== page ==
First principle of physics adopted here is the usual law of Bernoulli, where the speed is the greatest, the pressure is the least, applied along streamlines in the steady frame, but with the addition of a novelty: a term involving surface tension of the air/water interface. The second piece is the force balance on fluid particles traveling along curved paths. In the cross-stream direction the centrifugal force is balanced by a pressure gradient. Use of the centrifugal force is not novel but it is still controversial within classical physics.

2. Method

In the steady reference frame the wave shape is motionless to the observer and the fluid flows steadily past him under the wave. Applying Bernoulli’s law to the streamline at the air/water interface of the capillary wave yields


where p is the pressure and U is the fluid speed parallel to the streamline. Constants of the motion on the RHS (right hand side) are (taken the same for all streamlines), the density and the surface tension T. The radius of curvature at the surface is computed in the plane of the mean flow.

On the RHS of (1) the third term is not normal. It replaces the usual gravity term, but for capillary waves gravity’s influence is assumed to be small compared to that of surface tension. In fact, I have not seen Bernoulli’s law displayed anywhere in a text describing capillary waves.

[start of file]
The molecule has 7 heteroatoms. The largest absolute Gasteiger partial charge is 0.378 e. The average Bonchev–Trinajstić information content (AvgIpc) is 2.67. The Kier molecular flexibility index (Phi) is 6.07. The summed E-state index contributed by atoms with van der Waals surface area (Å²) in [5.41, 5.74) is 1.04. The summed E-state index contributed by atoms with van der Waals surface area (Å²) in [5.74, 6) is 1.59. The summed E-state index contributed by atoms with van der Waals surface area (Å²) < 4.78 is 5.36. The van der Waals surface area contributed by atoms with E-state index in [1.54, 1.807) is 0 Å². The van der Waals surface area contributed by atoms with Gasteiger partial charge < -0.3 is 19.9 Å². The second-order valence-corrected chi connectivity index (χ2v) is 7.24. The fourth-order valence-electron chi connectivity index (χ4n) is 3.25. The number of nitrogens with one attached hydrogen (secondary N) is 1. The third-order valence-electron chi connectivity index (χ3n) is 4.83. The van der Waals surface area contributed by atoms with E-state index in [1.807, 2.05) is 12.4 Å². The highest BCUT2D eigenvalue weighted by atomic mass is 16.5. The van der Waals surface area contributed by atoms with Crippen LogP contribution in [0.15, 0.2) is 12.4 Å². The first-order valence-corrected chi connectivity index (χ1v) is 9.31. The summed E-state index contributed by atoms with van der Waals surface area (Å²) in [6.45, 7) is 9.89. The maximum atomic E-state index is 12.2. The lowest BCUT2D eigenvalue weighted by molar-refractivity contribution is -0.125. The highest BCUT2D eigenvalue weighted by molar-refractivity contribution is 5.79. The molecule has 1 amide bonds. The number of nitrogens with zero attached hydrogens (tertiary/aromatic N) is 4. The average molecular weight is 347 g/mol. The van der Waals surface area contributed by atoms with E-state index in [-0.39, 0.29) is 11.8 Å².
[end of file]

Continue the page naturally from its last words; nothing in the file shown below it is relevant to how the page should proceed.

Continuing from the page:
Recently a form of Bernoulli’s equation similar to (1) was used to give a qualitative explanation of the vena contracta, only there the radius of curvature in the surface tension term is evaluated in the plane perpendicular to the mean flow direction [5] .

Consider the vertical distance z to be marked positive upward from the top of a crest where it is zero. Then the balance of forces on a horizontally moving fluid particle at any depth below the crest is


where U, R and p are functions of z. On the LHS (left hand side) of (2) is the pressure force acting down; the centrifugal force acting up is on the RHS. There are now two equations in the two unknowns, , , and as they stand each of the two equations is nonlinear.

Details of the method will be kept brief because they are similar to those recently produced for the surface gravity wave [6] . Eliminate the velocity between Equations (1) and (2), remembering that below the surface the surface tension term in (1) vanishes since there is no surface tension underneath the air/water interface. The result is a pressure equation


This differential equation is linear, ordinary and of the first order. The non-constant coefficient is R. Solution of (3) begins with the homogeneous part of the equation: the RHS set to zero, followed by separation of variables.


Both sides of (4) can immediately be integrated to give


where is a constant. Then both sides of (5) can be raised to the power of e to get


Plus an additive constant on the RHS (not displayed). As (6) shows, the depth decay rate for pressure variations is given by the exponent of the exponential on the RHS.